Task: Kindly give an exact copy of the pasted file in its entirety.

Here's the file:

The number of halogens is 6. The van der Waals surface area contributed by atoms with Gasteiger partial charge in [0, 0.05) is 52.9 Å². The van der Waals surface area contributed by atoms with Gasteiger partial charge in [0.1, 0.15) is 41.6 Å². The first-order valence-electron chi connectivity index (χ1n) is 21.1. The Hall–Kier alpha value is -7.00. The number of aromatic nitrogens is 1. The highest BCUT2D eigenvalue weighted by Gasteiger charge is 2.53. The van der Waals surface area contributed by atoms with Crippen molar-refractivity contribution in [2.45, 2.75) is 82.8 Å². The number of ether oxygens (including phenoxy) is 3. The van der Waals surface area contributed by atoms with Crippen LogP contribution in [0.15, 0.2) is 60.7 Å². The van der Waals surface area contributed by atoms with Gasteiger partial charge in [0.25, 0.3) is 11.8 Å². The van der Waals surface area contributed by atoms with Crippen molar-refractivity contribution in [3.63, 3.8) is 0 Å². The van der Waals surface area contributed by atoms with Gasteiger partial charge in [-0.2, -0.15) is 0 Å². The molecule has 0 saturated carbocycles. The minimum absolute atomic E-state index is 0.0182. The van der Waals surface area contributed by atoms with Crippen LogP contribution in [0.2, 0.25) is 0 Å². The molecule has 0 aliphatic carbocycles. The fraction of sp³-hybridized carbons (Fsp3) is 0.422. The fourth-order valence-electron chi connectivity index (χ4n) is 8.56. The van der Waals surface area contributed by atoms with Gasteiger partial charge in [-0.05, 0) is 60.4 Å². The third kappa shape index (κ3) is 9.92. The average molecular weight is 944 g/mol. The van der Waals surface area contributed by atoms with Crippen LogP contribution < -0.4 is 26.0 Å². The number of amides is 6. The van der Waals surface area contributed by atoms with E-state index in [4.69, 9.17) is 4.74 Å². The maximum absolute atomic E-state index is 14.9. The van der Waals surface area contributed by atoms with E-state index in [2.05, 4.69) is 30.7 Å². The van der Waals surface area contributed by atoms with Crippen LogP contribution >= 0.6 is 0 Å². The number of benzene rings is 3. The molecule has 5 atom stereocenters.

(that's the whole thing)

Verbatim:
The number of halogens is 6. The van der Waals surface area contributed by atoms with Gasteiger partial charge in [0, 0.05) is 52.9 Å². The van der Waals surface area contributed by atoms with Gasteiger partial charge in [0.1, 0.15) is 41.6 Å². The first-order valence-electron chi connectivity index (χ1n) is 21.1. The Hall–Kier alpha value is -7.00. The number of aromatic nitrogens is 1. The highest BCUT2D eigenvalue weighted by Gasteiger charge is 2.53. The van der Waals surface area contributed by atoms with Crippen molar-refractivity contribution in [2.45, 2.75) is 82.8 Å². The number of ether oxygens (including phenoxy) is 3. The van der Waals surface area contributed by atoms with Crippen LogP contribution in [0.15, 0.2) is 60.7 Å². The van der Waals surface area contributed by atoms with Gasteiger partial charge in [0.25, 0.3) is 11.8 Å². The van der Waals surface area contributed by atoms with Crippen molar-refractivity contribution in [3.63, 3.8) is 0 Å². The van der Waals surface area contributed by atoms with Gasteiger partial charge in [-0.2, -0.15) is 0 Å². The molecule has 0 saturated carbocycles. The minimum absolute atomic E-state index is 0.0182. The van der Waals surface area contributed by atoms with Crippen LogP contribution in [0.2, 0.25) is 0 Å². The molecule has 0 aliphatic carbocycles. The fraction of sp³-hybridized carbons (Fsp3) is 0.422. The fourth-order valence-electron chi connectivity index (χ4n) is 8.56. The van der Waals surface area contributed by atoms with Gasteiger partial charge in [-0.05, 0) is 60.4 Å². The third kappa shape index (κ3) is 9.92. The average molecular weight is 944 g/mol. The van der Waals surface area contributed by atoms with Crippen LogP contribution < -0.4 is 26.0 Å². The number of amides is 6. The van der Waals surface area contributed by atoms with E-state index in [4.69, 9.17) is 4.74 Å². The maximum absolute atomic E-state index is 14.9. The van der Waals surface area contributed by atoms with E-state index in [2.05, 4.69) is 30.7 Å². The van der Waals surface area contributed by atoms with Crippen LogP contribution >= 0.6 is 0 Å². The number of benzene rings is 3. The molecule has 5 atom stereocenters.